Four years ago today Southborough sisters Shauna and Meghan Murphy were killed in a car accident on Northboro Road. It’s a day many in town will never forget.
“I drive by the site every day,” Southborough Fire Chief John Mauro Jr. said recently. “There’s not a day that I don’t think about it.”
Mauro was one of the first responders on the scene that night. “The car was upside down impaled on the telephone pole. Wires were arcing, they were wrapped around the car. Someone inside was calling for help, but we couldn’t touch the car because of the live wires.”
The accident — a result of alcohol and high speed — killed Shauna, 17, and Meghan 15, and critically injured their friend Melissa Smith.
Shauna and Meghan’s father Chris Murphy said the anniversary is a time of “intense reflection” for him and his family. “They got so much out of life at such a young age,” he said of the sisters.
Murphy said if he could turn back the clock he would have made sure his daughters had been better trained behind the wheel. It’s the reason the Murphy Sisters Foundation, which the family formed in the girls’ memory, is committed to raising awareness about safe driving principals among young people.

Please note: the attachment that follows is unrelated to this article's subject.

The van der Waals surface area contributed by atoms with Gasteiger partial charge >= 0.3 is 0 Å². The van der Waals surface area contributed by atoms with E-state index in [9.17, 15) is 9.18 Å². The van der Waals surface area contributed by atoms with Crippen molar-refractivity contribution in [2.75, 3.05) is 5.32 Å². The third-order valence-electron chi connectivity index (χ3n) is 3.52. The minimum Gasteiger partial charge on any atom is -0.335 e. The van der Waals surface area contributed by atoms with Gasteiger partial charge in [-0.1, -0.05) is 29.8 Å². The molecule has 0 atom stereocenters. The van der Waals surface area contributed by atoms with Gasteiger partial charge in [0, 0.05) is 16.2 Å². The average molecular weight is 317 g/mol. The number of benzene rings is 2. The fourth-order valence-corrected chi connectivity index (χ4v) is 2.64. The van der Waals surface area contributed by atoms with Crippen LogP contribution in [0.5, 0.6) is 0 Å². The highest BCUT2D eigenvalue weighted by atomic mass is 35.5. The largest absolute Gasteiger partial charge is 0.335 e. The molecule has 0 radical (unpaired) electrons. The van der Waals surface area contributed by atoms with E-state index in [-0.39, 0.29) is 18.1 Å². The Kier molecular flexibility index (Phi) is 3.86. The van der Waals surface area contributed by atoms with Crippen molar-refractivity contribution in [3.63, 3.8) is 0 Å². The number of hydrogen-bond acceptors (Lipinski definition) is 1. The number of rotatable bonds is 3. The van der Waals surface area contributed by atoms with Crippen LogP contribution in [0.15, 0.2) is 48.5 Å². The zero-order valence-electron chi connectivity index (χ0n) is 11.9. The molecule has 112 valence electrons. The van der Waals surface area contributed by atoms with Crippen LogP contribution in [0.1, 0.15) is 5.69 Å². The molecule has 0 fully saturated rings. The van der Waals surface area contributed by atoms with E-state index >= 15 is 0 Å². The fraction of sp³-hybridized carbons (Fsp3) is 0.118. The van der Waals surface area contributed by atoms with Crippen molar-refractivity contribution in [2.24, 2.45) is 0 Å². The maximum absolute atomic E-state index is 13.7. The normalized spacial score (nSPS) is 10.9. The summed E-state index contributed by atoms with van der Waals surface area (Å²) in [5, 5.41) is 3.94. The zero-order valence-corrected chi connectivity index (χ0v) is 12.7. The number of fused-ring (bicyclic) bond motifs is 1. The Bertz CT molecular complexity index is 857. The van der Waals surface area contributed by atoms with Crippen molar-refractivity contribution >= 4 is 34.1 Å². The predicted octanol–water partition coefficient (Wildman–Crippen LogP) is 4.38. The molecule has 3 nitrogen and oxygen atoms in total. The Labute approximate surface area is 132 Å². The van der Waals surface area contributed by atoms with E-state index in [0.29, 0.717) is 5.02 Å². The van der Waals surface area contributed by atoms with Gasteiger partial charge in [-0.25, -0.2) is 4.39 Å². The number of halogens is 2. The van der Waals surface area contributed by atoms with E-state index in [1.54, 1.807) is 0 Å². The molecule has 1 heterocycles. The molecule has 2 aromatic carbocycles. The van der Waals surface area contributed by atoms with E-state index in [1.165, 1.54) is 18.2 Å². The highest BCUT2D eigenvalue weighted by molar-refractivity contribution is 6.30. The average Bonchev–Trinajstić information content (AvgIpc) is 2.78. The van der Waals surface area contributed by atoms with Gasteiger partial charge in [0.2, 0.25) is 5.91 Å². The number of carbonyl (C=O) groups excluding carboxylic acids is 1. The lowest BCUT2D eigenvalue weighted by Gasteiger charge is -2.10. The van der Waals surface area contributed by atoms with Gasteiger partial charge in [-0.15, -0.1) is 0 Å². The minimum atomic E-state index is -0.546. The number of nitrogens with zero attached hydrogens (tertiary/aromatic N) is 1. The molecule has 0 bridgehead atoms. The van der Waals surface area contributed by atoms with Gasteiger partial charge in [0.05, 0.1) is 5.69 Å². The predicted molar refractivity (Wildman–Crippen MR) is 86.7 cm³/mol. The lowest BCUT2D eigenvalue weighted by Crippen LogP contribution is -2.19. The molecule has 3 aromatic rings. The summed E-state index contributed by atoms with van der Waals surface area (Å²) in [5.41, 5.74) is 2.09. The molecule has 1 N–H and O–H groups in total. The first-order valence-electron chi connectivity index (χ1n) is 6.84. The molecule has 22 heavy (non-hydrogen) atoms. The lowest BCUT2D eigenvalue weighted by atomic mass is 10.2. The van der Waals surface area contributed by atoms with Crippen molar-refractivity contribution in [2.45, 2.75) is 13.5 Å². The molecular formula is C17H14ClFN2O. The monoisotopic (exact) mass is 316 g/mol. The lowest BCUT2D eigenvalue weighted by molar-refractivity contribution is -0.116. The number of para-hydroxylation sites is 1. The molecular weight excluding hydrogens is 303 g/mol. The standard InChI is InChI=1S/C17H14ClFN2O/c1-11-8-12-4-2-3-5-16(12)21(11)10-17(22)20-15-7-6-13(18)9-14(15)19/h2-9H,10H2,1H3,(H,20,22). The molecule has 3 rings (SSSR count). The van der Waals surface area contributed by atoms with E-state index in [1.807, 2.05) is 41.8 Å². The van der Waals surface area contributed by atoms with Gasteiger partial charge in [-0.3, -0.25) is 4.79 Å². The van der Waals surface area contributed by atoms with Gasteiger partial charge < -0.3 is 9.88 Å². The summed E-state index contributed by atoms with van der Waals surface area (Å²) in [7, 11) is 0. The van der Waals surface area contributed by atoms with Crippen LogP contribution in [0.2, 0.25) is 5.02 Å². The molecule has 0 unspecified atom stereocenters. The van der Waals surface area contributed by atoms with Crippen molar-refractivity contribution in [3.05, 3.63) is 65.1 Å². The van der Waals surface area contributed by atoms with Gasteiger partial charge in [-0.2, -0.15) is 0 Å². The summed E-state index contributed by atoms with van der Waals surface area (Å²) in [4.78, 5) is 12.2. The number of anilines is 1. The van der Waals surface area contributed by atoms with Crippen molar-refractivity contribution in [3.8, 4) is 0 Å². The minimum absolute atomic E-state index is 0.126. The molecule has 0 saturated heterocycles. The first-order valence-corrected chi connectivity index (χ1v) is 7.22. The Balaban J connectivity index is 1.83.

“Shauna was doing 65 in a 35 mile per hour zone. Somebody could have said you’re going too fast, slow down. I don’t think that conversation ever happened,” Murphy said.
The Murphy Sisters Foundation recently subsidized the cost of “skid school” training so over 50 high school students could learn crash-prevention skills. Murphy said it’s training the students “will carry with them all through their life.”
None of the students currently at Algonquin were there when the accident happened four years ago, but the impact of that night is nonetheless strong.
“It changed our school,” Algonquin junior Tracy Baldelli, who was a Trottier student at the time of the accident, said.
Murphy said his foundation works to make sure students understand what happened to Shauna and Meghan. “We’re constantly in their face,” he said of the current Algonquin students. “So I don’t think their story will be forgotten.”
“Kids have this sense of entitlement that they’re going to make it to their destination, but they’re not invincible,” Murphy said. “It doesn’t matter how pretty you are, how smart you are, how much money you have. The wrong decision can be fatal.”